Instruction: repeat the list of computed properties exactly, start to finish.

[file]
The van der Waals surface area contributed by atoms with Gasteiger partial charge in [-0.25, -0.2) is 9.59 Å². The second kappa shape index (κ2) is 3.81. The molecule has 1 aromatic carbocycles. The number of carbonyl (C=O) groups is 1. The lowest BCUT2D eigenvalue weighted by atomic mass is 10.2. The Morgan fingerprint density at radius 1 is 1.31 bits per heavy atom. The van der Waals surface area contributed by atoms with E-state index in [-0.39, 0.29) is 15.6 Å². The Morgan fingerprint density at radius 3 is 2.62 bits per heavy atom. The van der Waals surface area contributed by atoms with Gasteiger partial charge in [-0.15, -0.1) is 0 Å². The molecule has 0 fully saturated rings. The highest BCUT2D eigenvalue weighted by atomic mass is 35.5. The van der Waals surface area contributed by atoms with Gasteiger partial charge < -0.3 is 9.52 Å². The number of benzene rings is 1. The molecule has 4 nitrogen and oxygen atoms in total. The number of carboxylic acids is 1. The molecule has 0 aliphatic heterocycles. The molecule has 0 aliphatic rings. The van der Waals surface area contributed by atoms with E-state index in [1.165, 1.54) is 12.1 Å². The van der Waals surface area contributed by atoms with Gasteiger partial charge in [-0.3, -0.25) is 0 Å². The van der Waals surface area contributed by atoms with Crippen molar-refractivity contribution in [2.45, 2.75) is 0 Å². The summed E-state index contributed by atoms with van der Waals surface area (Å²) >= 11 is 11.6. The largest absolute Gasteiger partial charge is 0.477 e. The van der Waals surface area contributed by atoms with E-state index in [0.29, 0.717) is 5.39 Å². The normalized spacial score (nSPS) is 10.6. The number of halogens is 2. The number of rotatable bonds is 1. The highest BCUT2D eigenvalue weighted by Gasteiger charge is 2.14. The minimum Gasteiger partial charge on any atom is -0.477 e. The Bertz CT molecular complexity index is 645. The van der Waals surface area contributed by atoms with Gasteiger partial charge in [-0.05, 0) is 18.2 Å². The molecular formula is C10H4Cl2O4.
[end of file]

The van der Waals surface area contributed by atoms with Gasteiger partial charge in [-0.25, -0.2) is 9.59 Å². The second kappa shape index (κ2) is 3.81. The molecule has 1 aromatic carbocycles. The number of carbonyl (C=O) groups is 1. The lowest BCUT2D eigenvalue weighted by atomic mass is 10.2. The Morgan fingerprint density at radius 1 is 1.31 bits per heavy atom. The van der Waals surface area contributed by atoms with E-state index in [-0.39, 0.29) is 15.6 Å². The Morgan fingerprint density at radius 3 is 2.62 bits per heavy atom. The van der Waals surface area contributed by atoms with Gasteiger partial charge in [-0.15, -0.1) is 0 Å². The molecule has 0 fully saturated rings. The highest BCUT2D eigenvalue weighted by atomic mass is 35.5. The van der Waals surface area contributed by atoms with Gasteiger partial charge < -0.3 is 9.52 Å². The number of benzene rings is 1. The molecule has 4 nitrogen and oxygen atoms in total. The number of carboxylic acids is 1. The molecule has 0 aliphatic heterocycles. The molecule has 0 aliphatic rings. The van der Waals surface area contributed by atoms with E-state index in [1.165, 1.54) is 12.1 Å². The van der Waals surface area contributed by atoms with Gasteiger partial charge in [-0.3, -0.25) is 0 Å². The van der Waals surface area contributed by atoms with Crippen molar-refractivity contribution in [2.45, 2.75) is 0 Å². The summed E-state index contributed by atoms with van der Waals surface area (Å²) >= 11 is 11.6. The largest absolute Gasteiger partial charge is 0.477 e. The van der Waals surface area contributed by atoms with E-state index in [0.29, 0.717) is 5.39 Å². The normalized spacial score (nSPS) is 10.6. The number of halogens is 2. The number of rotatable bonds is 1. The highest BCUT2D eigenvalue weighted by Gasteiger charge is 2.14. The minimum Gasteiger partial charge on any atom is -0.477 e. The Bertz CT molecular complexity index is 645. The van der Waals surface area contributed by atoms with Gasteiger partial charge in [-0.05, 0) is 18.2 Å². The molecular formula is C10H4Cl2O4.